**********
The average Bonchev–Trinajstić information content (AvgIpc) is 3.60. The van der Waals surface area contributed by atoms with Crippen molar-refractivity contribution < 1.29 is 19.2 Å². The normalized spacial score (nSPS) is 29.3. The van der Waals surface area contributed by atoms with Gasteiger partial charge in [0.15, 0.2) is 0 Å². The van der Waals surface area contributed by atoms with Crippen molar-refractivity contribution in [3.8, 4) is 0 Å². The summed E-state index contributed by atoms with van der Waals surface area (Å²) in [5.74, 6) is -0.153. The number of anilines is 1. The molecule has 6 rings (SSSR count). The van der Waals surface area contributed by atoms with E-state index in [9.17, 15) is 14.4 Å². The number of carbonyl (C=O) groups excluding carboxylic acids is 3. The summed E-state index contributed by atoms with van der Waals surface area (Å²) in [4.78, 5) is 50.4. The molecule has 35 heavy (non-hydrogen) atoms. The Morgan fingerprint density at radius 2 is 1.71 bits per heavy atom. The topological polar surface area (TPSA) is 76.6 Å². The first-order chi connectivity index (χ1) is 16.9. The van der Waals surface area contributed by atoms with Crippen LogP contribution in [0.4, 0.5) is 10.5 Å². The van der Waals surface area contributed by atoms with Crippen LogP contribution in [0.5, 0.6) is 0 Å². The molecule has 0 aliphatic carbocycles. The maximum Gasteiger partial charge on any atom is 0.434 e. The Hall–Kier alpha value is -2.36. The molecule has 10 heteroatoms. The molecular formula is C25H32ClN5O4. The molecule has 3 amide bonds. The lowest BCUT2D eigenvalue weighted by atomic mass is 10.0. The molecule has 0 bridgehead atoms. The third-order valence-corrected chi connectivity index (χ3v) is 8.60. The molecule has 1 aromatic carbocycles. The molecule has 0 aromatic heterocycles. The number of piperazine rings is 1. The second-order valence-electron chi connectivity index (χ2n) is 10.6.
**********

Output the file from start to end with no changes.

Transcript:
The average Bonchev–Trinajstić information content (AvgIpc) is 3.60. The van der Waals surface area contributed by atoms with Crippen molar-refractivity contribution < 1.29 is 19.2 Å². The normalized spacial score (nSPS) is 29.3. The van der Waals surface area contributed by atoms with Gasteiger partial charge in [0.15, 0.2) is 0 Å². The van der Waals surface area contributed by atoms with Crippen molar-refractivity contribution in [3.8, 4) is 0 Å². The summed E-state index contributed by atoms with van der Waals surface area (Å²) in [5.74, 6) is -0.153. The number of anilines is 1. The molecule has 6 rings (SSSR count). The van der Waals surface area contributed by atoms with E-state index in [9.17, 15) is 14.4 Å². The number of carbonyl (C=O) groups excluding carboxylic acids is 3. The summed E-state index contributed by atoms with van der Waals surface area (Å²) in [4.78, 5) is 50.4. The molecule has 35 heavy (non-hydrogen) atoms. The Morgan fingerprint density at radius 2 is 1.71 bits per heavy atom. The topological polar surface area (TPSA) is 76.6 Å². The first-order chi connectivity index (χ1) is 16.9. The van der Waals surface area contributed by atoms with Crippen LogP contribution in [0.4, 0.5) is 10.5 Å². The van der Waals surface area contributed by atoms with Crippen LogP contribution in [0.5, 0.6) is 0 Å². The molecule has 0 aliphatic carbocycles. The maximum Gasteiger partial charge on any atom is 0.434 e. The Hall–Kier alpha value is -2.36. The molecule has 10 heteroatoms. The molecular formula is C25H32ClN5O4. The molecule has 3 amide bonds. The lowest BCUT2D eigenvalue weighted by atomic mass is 10.0. The molecule has 0 bridgehead atoms. The third-order valence-corrected chi connectivity index (χ3v) is 8.60. The molecule has 1 aromatic carbocycles. The molecule has 0 aromatic heterocycles. The number of piperazine rings is 1. The second-order valence-electron chi connectivity index (χ2n) is 10.6.